Conclusion

In conclusion, we have identified significant clinical and ethical challenges to ensuring that patients have the information and decision support needed to make informed choices about their prenatal genetic screening options during pregnancy. Thus, it is necessary for healthcare providers and systems to revisit how to structure the medical decision-making processes during the onset of prenatal care in a way that is commensurate with advances in prenatal genomics. It is unlikely that one approach will solve the challenges presented by emerging genomic applications in prenatal care. Instead, we must look for a combination of resources to best prepare for the individualized needs of patients as they consider their prenatal genetic screening and diagnostic testing options. This presents a prime opportunity for innovation, not just in leveraging advances in digital educational tools and resources, but approaches to optimize the important discussions that patients may have with their healthcare provider over the course of the pregnancy.

Availability of data and materials

The datasets generated and/or analyzed during the current study are not publicly available due to the original design and validation of the project but are available from the corresponding author on reasonable request.

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Acknowledgments

We would like to acknowledge Richard Frankel, PhD and Caitlin Craighead, MPH for their contributions to the preparation of the manuscript.

Funding

Financial support for this study was provided Human Genome Research Institute (R01HG010092). The funding agreement ensured the authors’ independence in designing the study, interpreting the data, writing, and publishing the report.

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Authors

Contributions

All authors read and approved of the final manuscript. RF: Principal investigator and took lead in the creation, execution and analysis of the project, as well as the lead in manuscript writing. MP: Creation, execution and analysis of the project. Significant contributions to the manuscript writing process. CC: Creation, execution and analysis of the project. Significant contributions to the manuscript writing process. MY: Lead in interpreting the data and statistical analysis. Also aided in manuscript writing. MC: A Co-Investigator who aided in the creation of the survey, and, analysis and manuscript writing and editing process. EC: A Co-Investigator and aided in manuscript writing and editing process. SR: A Co-Investigator and aided in manuscript writing and editing process. ML: A Co-Investigator and aided in manuscript writing and editing process. UP: A Co-Investigator and aided in manuscript writing and editing process. BTE: A Co-Investigator and aided in manuscript writing and editing process.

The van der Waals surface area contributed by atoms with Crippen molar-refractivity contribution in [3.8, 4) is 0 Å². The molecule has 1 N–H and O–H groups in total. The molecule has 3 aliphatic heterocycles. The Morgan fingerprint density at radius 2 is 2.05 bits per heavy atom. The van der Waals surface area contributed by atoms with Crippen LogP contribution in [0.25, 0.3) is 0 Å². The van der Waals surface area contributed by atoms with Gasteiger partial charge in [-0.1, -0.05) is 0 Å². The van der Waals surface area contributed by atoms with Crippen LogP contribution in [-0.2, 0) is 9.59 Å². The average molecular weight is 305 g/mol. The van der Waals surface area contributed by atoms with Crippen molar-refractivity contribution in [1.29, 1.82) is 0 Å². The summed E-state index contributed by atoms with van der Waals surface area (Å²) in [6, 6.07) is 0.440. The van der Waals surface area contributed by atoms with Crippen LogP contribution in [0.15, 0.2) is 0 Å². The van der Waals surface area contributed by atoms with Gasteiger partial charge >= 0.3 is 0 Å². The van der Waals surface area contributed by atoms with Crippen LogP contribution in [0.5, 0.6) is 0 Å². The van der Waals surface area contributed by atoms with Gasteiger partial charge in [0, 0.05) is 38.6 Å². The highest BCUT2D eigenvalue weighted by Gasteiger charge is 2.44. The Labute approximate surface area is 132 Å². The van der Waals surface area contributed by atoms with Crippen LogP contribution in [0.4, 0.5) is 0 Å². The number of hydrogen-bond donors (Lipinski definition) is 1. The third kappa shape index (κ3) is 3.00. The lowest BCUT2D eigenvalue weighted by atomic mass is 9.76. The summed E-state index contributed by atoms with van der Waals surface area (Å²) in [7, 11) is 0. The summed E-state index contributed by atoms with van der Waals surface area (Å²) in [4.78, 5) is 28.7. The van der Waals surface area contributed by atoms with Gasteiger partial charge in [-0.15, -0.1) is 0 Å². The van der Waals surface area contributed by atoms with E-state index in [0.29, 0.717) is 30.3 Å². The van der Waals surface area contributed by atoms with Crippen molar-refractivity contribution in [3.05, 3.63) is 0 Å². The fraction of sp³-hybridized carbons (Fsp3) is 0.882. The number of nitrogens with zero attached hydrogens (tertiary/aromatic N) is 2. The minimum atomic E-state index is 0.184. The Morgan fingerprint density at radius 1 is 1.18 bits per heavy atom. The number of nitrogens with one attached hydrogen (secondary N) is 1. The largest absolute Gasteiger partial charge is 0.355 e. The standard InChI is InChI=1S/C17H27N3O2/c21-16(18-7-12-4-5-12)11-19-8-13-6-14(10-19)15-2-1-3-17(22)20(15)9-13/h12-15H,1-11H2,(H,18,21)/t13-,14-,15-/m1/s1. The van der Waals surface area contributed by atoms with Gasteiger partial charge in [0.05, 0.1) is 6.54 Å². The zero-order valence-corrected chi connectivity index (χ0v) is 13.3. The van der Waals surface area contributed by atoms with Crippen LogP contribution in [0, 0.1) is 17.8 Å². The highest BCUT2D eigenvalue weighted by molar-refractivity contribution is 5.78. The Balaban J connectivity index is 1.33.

Corresponding author

Correspondence to Ruth M. Farrell.

Ethics declarations

Ethics approval and consent to participate

The study was approved on February 27, 2019 by the Cleveland Clinic Institutional Review Board. All components of the study experiments were performed in accordance with relevant human subject protection guidelines and regulations. Informed consent was obtained from all subjects.

Consent for publication

Not applicable.

Competing interests

Susannah Rose received speaking honorariums and travel funding within the past 3 years from Healthcare Information and Management Systems Society, Inc. (HIMSS), Next Generation Patient Experience (NGPX), and healthcare systems in Sweden and Saudi Arabia on topics related to public health, bioethics, and health policy.

All other authors declare that they have no competing interests.

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Farrell, R.M., Pierce, M., Collart, C. et al. Decision-making for prenatal genetic screening: how will pregnant women navigate a growing number of aneuploidy and carrier screening options?. BMC Pregnancy Childbirth 21, 806 (2021). https://doi.org/10.1186/s12884-021-04282-7

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Keywords

  • Prenatal aneuploidy screening
  • Prenatal carrier screening
  • Decision-making
  • Patient education
  • Genomics